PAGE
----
Defense Minister Benny Gantz on Monday called for a high-level investigation into recent apparent leaks to the press by Israeli officials regarding recent attacks on Iran that have been widely attributed to Israel’s Mossad spy service, saying they were “damaging to our troops, to our security and to the interests of the State of Israel.”
Gantz referred specifically to comments regarding Sunday’s alleged attack on Iran’s Natanz nuclear facility that were attributed to unnamed “intelligence officials” and “Western officials,” whom the defense minister indicated he believed were in fact Israeli officials.
“This ‘Western officials’ is nonsense,” Gantz told reporters on Monday, following meetings with US Defense Secretary Lloyd Austin, who is visiting Israel this week.
The defense minister’s comments also came days after the Haaretz newspaper reported that an Israeli official had accidentally informed a foreign news outlet about an Israeli special forces operation in advance, not aware that the date of the mission had been changed at the last minute. That reportedly prompted a frantic effort to get the outlet to refrain from reporting on the incident in order to avoid putting the soldiers at risk.
“This is damaging to our forces, to our security and to the interests of the State of Israel, and I think that there needs to be a deep investigation,” he said.
Gantz was also asked if he harbored any concerns that Prime Minister Benjamin Netanyahu, whose office directly controls the Mossad, was acting not out of national security considerations but out of his own political interests, raising the specter of war in order to pressure potential allies into joining his government coalition.
“I think the prime minister has extensive experience in the political-diplomatic field and I wouldn’t belittle that. I think that all other considerations must be removed, and I hope that is what he is doing,” Gantz said.
The defense minister said he was calling for a probe “at the highest possible level” by the Shin Bet security service and by Military Intelligence’s Information Security Department. Asked who he believed was responsible for the leaks, the defense minister said he “did not specifically where it’s coming from, but I know where it’s not coming from (Gantz’s office), and it has to stop.”
“We cannot act when everyone is chattering on with their opinion. We cannot accept these winks and fairytales from ‘Western officials,'” Gantz said.
Later on Monday, the defense minister’s office said he had officially filed a request with Attorney General Avichai Mandelblitt, who it said was the appropriate figure to conduct such a probe.
Gantz stressed that he would not comment on the veracity of the claims or discuss any Israeli operations “if there were any, weren’t any or will be any.”
Israel officially maintains a policy of ambiguity regarding its activities against Iran, generally save for those that are in direct retaliation for attacks initiated by Tehran or its proxies.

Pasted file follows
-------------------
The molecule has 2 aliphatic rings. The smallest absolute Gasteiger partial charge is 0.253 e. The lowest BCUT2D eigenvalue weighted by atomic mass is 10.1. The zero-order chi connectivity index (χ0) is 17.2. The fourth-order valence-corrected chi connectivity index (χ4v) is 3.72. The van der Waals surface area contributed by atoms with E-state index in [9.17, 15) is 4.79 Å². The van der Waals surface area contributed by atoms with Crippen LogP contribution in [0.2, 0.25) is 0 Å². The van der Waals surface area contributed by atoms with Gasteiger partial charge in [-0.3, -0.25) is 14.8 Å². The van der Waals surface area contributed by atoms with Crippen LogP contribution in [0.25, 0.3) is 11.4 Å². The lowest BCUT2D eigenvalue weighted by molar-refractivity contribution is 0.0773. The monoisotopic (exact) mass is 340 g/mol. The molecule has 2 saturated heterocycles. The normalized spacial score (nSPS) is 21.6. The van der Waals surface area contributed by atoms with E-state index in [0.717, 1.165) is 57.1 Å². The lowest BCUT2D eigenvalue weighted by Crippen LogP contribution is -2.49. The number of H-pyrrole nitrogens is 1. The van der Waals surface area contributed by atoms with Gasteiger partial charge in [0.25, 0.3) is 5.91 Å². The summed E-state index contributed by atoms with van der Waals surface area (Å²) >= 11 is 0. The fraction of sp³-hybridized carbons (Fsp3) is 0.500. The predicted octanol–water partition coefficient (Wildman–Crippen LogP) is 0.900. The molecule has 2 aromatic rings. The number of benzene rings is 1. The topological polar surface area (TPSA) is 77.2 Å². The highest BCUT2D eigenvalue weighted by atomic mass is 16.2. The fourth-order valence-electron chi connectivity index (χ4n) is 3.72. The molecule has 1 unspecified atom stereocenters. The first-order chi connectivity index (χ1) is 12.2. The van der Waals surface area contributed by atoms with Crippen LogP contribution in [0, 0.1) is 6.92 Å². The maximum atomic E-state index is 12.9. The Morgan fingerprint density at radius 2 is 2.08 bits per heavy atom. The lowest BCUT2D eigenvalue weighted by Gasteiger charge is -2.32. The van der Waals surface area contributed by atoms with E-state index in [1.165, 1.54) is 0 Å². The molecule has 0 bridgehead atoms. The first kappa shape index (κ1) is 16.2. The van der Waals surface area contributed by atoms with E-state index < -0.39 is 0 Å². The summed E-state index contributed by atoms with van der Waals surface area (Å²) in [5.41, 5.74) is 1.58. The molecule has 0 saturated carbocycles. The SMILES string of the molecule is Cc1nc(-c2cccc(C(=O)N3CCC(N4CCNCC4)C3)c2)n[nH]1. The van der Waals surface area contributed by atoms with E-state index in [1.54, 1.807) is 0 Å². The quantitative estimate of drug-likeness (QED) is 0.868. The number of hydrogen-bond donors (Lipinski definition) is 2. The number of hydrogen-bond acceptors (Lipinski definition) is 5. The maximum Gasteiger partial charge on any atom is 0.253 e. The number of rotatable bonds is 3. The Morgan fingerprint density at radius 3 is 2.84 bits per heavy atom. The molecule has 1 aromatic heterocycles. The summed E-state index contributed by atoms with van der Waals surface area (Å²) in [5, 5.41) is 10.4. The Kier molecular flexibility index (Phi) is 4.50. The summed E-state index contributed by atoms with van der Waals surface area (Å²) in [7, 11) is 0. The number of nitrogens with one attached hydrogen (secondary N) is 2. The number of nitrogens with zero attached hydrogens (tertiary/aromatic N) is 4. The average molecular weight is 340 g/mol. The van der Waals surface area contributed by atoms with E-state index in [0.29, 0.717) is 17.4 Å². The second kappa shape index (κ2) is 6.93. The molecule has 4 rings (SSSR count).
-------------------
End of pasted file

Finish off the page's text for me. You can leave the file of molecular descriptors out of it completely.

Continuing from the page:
The morning after the unidentified intelligence officials told the press that the Mossad was responsible for the issues at Natanz, Iran publicly accused Israel of carrying out the attack and threatened retaliation.
“The Zionists want to take revenge on the Iranian people for their success in lifting the oppressive sanctions,” Iranian Foreign Minister Mohammad Javad Zarif was quoted by Iranian press as saying, “but we will not allow it and take revenge on the Zionists themselves.”
Zarif added that older, first-generation centrifuges at the site that were damaged in the alleged Israeli attack would be replaced with newer, more powerful machines, some of which Iran has already been using in breach of the 2015 nuclear deal.
“If they think our hand in the negotiations has weakened, this will happen to strengthen our position… The negotiating parties should know if they faced an enrichment facility with 1st generation centrifuges, now Natanz can be full of advanced centrifuges.”
In addition to an ongoing, largely covert fight on the nuclear front, Tehran and Jerusalem are engaged in a maritime shadow war, with both sides blaming the other for explosions on vessels.
In recent months, at least two Israeli-owned cargo ships have been damaged in alleged Iranian attacks, one in the Gulf of Oman and the other as it was sailing to India.
Apparently in response, last week, Israeli commandos allegedly attacked a suspected Iranian military command ship, the MV Saviz, off the coast of Yemen, damaging it with limpet mines.
Netanyahu appeared to refer to the recent events against Iran at a ceremony honoring the country’s security forces on Sunday night, saying that the fight against the Islamic Republic was a massive undertaking.
On Monday, after a meeting with Austin, Netanyahu added, “In the Middle East, there is no threat more dangerous, serious and pressing than that posed by the fanatical regime in Iran.”
Citing Iran’s alleged pursuit of nuclear weapons, arming of terror groups, and calls for Israel’s annihilation, he added, “Mr. Secretary, we both know the horrors of war. We both understand the importance of preventing war. And we both agree that Iran must never possess nuclear weapons. My policy as prime minister of Israel is clear — I will never allow Iran to obtain the nuclear capability to carry out its genocidal goal of eliminating Israel. And Israel will continue to defend itself against Iran’s aggression and terrorism.”
IDF Chief of Staff Aviv Kohavi also appeared to reference the recent tensions between Israel and Iran in a speech on Sunday.
The Israeli military’s “operations in the Middle East are not hidden from the eyes of the enemy,” Kohavi said. “They are watching us, seeing [our] abilities and weighing their steps with caution.”